The Blue Snowball has such a high surface brightness that color is visible even in small telescopes, hence the name. As with many objects, this high surface brightness comes with the trade-off that the object itself is very small; nonetheless, structure can be detected at high powers. The nebula can be clearly seen as nonstellar at 115x, with subtle but significant structural detail visible at higher powers. For a fun challenge, try to detect and record as much detail as you can before looking at any photos. Record everything you see, no matter how subtle. Then, look at photos of the nebula the next day and match up what you saw.

The Blue Snowball used to be a star somewhat less massive than the sun; around 0.6 solar masses.[3] As the star aged, the core gradually used up its hydrogen fuel reserves, switching over to helium instead. The byproducts of helium burning– carbon and oxygen– built up in the core, but the star was too low-mass to switch to burning those. Without being able to sustain nuclear fusion in its core, the star became unstable, and a complex chain of processes caused it to first shrink, then grow dramatically brighter and expand into a red giant, like the stars Aldebaran or Mira. The outer layers of the star were then so far away from the core– even farther than Earth is from the Sun– that they were hardly bound to the star at all; and so as the unstable star continued expanding and contracting, the outer layers were blown off, forming concentric shells of gas still energized by the remnant of the core left behind. This is what we see when we look at the Blue Snowball today.

 


 

Epsilon Lyrae
4 Lyr

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Epsilon Lyrae is a multiple star system, appearing very close to the bright star Vega from Earth’s perspective. In actuality, Epsilon Lyrae is six and a half times further away, so despite the systems being of similar absolute brightnesses, the apparent brightnesses as viewed from Earth are skewed.

If Vega were placed at the same distance as Epsilon Lyrae, it would appear to be the same brightness… but if instead of moving Vega farther, Epsilon Lyrae were moved closer, Epsilon Lyrae would still appear fainter! This is because each of the individual stars in the system are fainter than Vega, and only when combined together do they produce enough light to rival Vega. If we moved Epsilon Lyrae closer to Earth, the different stars would appear to separate, and we would no longer see their light as combined.

Despite being so much further than Vega, Epsilon Lyrae is still quite close to the Sun as far as stars go; it’s a member of the “local neighborhood” and thus well within the Sun’s spiral arm of the Milky Way.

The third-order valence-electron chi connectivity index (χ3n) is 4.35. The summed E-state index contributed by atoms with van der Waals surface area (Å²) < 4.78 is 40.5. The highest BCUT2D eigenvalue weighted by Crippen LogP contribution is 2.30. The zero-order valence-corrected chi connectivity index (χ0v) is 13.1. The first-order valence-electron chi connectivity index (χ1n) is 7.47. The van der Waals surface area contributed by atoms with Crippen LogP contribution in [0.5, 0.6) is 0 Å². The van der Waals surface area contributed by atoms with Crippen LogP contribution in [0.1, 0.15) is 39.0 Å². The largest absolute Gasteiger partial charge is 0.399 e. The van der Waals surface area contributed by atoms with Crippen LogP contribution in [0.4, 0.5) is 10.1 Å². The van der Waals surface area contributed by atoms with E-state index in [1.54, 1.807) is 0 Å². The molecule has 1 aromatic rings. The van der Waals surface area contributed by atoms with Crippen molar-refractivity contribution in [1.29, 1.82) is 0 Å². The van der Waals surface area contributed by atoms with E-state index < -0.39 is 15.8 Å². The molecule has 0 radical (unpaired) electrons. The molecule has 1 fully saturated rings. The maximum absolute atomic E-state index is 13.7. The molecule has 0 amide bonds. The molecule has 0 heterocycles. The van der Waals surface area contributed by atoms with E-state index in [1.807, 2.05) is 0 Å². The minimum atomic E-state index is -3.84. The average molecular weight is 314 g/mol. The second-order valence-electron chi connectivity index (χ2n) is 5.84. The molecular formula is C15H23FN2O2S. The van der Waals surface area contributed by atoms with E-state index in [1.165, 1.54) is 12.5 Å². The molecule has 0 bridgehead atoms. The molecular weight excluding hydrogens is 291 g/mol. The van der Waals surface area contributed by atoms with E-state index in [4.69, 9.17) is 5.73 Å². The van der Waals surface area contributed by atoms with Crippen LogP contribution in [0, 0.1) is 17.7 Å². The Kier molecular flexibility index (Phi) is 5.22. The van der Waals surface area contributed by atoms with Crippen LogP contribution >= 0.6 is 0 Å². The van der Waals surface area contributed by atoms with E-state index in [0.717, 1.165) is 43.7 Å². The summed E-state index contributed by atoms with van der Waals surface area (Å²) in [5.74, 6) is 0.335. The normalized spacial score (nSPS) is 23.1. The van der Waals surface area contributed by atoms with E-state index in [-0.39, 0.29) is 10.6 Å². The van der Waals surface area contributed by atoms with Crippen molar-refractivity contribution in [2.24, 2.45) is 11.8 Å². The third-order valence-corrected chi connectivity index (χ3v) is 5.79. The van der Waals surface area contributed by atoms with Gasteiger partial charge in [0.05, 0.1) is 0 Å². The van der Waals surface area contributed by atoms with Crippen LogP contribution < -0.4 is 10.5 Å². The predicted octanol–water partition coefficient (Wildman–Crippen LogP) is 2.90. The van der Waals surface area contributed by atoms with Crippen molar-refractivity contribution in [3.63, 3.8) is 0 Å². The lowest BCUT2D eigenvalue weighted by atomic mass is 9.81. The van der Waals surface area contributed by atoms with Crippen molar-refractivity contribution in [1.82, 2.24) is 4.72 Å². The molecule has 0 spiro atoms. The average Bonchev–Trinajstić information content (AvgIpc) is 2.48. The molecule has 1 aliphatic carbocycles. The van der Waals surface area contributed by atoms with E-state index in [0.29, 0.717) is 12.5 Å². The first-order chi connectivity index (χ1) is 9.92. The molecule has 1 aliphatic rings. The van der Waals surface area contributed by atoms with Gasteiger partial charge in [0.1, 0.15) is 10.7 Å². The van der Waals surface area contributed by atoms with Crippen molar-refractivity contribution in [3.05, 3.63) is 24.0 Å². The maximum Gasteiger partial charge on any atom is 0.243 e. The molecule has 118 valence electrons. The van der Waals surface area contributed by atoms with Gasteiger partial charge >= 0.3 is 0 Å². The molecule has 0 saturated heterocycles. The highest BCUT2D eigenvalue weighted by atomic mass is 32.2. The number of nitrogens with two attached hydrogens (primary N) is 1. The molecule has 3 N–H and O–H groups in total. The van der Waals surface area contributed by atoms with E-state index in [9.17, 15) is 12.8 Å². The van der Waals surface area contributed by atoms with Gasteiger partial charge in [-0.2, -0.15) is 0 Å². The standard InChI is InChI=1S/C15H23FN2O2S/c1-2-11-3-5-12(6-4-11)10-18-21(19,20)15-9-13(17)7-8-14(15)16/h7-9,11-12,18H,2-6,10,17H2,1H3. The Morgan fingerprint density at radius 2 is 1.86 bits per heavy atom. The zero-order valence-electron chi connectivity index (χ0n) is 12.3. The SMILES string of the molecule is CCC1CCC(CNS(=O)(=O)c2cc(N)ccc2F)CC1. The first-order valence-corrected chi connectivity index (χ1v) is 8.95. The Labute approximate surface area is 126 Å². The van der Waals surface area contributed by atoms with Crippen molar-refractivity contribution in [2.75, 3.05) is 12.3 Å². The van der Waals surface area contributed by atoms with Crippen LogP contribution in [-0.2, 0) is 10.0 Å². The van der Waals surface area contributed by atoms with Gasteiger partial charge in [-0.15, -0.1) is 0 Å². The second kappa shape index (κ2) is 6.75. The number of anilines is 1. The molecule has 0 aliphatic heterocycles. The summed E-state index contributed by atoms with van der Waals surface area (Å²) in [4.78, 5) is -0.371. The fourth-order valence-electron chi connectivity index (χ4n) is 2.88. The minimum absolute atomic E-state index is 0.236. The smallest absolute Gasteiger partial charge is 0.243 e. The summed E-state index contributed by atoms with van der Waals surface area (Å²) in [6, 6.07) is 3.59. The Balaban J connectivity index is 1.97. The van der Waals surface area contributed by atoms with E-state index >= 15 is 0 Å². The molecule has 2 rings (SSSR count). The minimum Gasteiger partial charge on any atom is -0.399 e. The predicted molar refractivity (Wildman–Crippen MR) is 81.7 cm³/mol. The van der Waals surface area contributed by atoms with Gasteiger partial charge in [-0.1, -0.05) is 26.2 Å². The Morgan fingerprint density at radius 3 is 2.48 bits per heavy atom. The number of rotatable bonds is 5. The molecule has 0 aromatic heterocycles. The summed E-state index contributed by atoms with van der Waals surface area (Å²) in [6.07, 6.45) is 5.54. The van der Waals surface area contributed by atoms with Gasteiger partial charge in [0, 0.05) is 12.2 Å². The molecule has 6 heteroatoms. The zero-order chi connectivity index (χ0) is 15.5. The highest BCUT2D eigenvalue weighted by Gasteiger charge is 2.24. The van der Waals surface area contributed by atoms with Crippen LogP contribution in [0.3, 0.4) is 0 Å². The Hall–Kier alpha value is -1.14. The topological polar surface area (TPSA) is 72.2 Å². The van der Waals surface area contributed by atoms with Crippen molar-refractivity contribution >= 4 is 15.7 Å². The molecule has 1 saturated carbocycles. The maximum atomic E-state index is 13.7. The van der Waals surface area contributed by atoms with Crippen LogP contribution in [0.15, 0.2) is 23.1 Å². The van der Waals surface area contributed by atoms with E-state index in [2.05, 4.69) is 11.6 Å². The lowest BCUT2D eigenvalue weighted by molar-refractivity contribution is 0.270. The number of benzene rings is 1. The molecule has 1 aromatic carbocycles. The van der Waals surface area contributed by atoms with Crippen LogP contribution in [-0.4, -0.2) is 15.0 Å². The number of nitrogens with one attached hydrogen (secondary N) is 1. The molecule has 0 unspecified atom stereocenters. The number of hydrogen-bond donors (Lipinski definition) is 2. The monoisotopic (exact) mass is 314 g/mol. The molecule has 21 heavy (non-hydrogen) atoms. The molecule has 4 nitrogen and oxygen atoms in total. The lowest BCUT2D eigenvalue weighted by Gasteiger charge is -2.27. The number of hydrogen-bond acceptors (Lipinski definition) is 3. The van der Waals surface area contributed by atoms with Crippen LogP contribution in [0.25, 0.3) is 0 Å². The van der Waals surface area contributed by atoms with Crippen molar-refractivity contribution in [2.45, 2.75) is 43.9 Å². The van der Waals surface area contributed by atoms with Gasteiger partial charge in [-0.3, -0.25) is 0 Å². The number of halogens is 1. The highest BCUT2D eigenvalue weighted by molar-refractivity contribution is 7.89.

What makes Epsilon Lyrae so special is that the star system is not a single star, nor is it a double; rather, Epsilon Lyrae is a set of two double stars, called ε¹ and ε²; four stars orbiting around each other in a complex gravitational dance. Actually, there is a fifth star in orbit around the ε² pair, but it is too close to be separately visible in regular telescopes. Several other stars are close enough that it’s possible they’re also a part of the star system, but they have not yet been proven to be physically bound.

The two main pairs of Epsilon Lyrae can be seen as a tiny double star with the naked eye by those with good eyesight. (If you can’t split them, look into ‘night myopia’. You might be able to get reading glasses that let you split them.)[4] In binoculars, the two pairs are obviously separate, but it still looks like a regular double star- just two points of light. It’s in a telescope when the magic happens. With apertures of 2″ or greater, starting at around 50x, it becomes possible to split each of the stars into a further double, so that three or four stars are visible instead of just two. While it’s technically possible to split the tighter pairs at 50x, powers significantly in excess of 100x will provide a much easier view. Nights with “good seeing” (steady air) offer the best chance of splitting the individual stars in small instruments.

 


 

Veil Nebula
NGC 6960, 6992, 6995, and more

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The Veil Nebula is a gigantic supernova remnant; cosmic debris generated by the detonation of a massive star which exploded roughly 8,000 years ago. Before going supernova, the star which formed the Veil was likely a red supergiant about 20 times the mass of the Sun. What we see of the Veil today is a gargantuan shockwave: light emitted where gas from the supernova, traveling at thousands of kilometers per second, is slamming into dense clouds of dark gas and dust floating freely in space.

Visually, the Veil is one of the most spectacular objects in the sky, and yet it is often regarded as a extremely challenging object. While it has a fairly low surface brightness, and thus is easily washed out by light pollution, the Veil emits most of its visible light in the very particular wavelengths (colors) of 496 and 500nm—the telltale blue-green of double-ionized oxygen. And it is thus that the Veil is saved. With the use of a nebula filter which isolates these “OIII” emissions, the Veil transforms from a few ghostly smudges to an intricate, knotted lacework of filaments. In large scopes, under dark skies, and with an OIII filter, the Veil is one of the rare objects that looks exactly like its photograph.